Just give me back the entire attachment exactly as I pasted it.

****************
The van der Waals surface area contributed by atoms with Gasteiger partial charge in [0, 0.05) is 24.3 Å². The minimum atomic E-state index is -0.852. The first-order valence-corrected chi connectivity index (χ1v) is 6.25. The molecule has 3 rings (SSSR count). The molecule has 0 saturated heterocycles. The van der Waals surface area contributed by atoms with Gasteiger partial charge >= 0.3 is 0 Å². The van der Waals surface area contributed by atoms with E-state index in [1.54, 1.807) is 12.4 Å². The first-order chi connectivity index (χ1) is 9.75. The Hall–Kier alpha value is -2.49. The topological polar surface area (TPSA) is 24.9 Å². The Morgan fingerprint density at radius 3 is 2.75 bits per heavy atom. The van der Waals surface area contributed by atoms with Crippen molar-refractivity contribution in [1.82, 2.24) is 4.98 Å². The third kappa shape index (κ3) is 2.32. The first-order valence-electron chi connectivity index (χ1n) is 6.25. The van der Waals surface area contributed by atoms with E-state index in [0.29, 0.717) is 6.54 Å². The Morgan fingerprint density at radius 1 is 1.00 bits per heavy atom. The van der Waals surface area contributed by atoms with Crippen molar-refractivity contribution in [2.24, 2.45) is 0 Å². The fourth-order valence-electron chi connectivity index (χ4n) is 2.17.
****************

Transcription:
The van der Waals surface area contributed by atoms with Gasteiger partial charge in [0, 0.05) is 24.3 Å². The minimum atomic E-state index is -0.852. The first-order valence-corrected chi connectivity index (χ1v) is 6.25. The molecule has 3 rings (SSSR count). The molecule has 0 saturated heterocycles. The van der Waals surface area contributed by atoms with Gasteiger partial charge >= 0.3 is 0 Å². The van der Waals surface area contributed by atoms with E-state index in [1.54, 1.807) is 12.4 Å². The first-order chi connectivity index (χ1) is 9.75. The Hall–Kier alpha value is -2.49. The topological polar surface area (TPSA) is 24.9 Å². The Morgan fingerprint density at radius 3 is 2.75 bits per heavy atom. The van der Waals surface area contributed by atoms with Crippen molar-refractivity contribution in [1.82, 2.24) is 4.98 Å². The third kappa shape index (κ3) is 2.32. The first-order valence-electron chi connectivity index (χ1n) is 6.25. The van der Waals surface area contributed by atoms with E-state index in [0.29, 0.717) is 6.54 Å². The Morgan fingerprint density at radius 1 is 1.00 bits per heavy atom. The van der Waals surface area contributed by atoms with Crippen molar-refractivity contribution in [2.24, 2.45) is 0 Å². The fourth-order valence-electron chi connectivity index (χ4n) is 2.17.